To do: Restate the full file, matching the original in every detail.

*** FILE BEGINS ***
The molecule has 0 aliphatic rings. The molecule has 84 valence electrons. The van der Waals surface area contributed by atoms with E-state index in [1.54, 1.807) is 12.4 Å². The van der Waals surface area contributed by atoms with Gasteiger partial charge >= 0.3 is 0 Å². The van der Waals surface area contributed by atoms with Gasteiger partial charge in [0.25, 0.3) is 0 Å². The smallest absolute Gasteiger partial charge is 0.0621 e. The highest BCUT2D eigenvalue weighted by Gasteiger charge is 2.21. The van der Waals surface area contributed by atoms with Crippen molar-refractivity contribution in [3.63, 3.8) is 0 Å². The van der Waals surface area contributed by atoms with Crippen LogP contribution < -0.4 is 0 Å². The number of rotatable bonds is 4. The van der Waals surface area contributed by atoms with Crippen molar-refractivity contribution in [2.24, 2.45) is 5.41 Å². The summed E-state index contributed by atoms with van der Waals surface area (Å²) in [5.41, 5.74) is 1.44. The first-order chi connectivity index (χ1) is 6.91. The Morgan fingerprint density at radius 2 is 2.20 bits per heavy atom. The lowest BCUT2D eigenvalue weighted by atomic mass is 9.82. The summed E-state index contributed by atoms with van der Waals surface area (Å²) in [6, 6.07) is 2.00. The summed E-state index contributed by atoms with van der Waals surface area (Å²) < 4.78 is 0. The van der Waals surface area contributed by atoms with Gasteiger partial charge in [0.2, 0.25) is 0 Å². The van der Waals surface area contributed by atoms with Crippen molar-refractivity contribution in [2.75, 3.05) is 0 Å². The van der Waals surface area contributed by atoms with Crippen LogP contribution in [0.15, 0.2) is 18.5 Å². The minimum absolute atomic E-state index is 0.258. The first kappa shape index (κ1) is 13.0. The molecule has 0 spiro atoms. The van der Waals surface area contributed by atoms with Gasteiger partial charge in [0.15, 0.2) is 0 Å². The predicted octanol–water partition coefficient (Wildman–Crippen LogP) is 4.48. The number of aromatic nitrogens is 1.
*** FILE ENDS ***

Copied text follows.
The molecule has 0 aliphatic rings. The molecule has 84 valence electrons. The van der Waals surface area contributed by atoms with E-state index in [1.54, 1.807) is 12.4 Å². The van der Waals surface area contributed by atoms with Gasteiger partial charge >= 0.3 is 0 Å². The van der Waals surface area contributed by atoms with Gasteiger partial charge in [0.25, 0.3) is 0 Å². The smallest absolute Gasteiger partial charge is 0.0621 e. The highest BCUT2D eigenvalue weighted by Gasteiger charge is 2.21. The van der Waals surface area contributed by atoms with Crippen molar-refractivity contribution in [3.63, 3.8) is 0 Å². The van der Waals surface area contributed by atoms with Crippen LogP contribution < -0.4 is 0 Å². The number of rotatable bonds is 4. The van der Waals surface area contributed by atoms with Crippen molar-refractivity contribution in [2.24, 2.45) is 5.41 Å². The summed E-state index contributed by atoms with van der Waals surface area (Å²) in [5.41, 5.74) is 1.44. The first-order chi connectivity index (χ1) is 6.91. The Morgan fingerprint density at radius 2 is 2.20 bits per heavy atom. The lowest BCUT2D eigenvalue weighted by atomic mass is 9.82. The summed E-state index contributed by atoms with van der Waals surface area (Å²) in [6, 6.07) is 2.00. The summed E-state index contributed by atoms with van der Waals surface area (Å²) < 4.78 is 0. The van der Waals surface area contributed by atoms with Gasteiger partial charge in [0.2, 0.25) is 0 Å². The van der Waals surface area contributed by atoms with Crippen molar-refractivity contribution in [2.75, 3.05) is 0 Å². The van der Waals surface area contributed by atoms with Crippen LogP contribution in [0.15, 0.2) is 18.5 Å². The minimum absolute atomic E-state index is 0.258. The first kappa shape index (κ1) is 13.0. The molecule has 0 spiro atoms. The van der Waals surface area contributed by atoms with Gasteiger partial charge in [0.15, 0.2) is 0 Å². The predicted octanol–water partition coefficient (Wildman–Crippen LogP) is 4.48. The number of aromatic nitrogens is 1.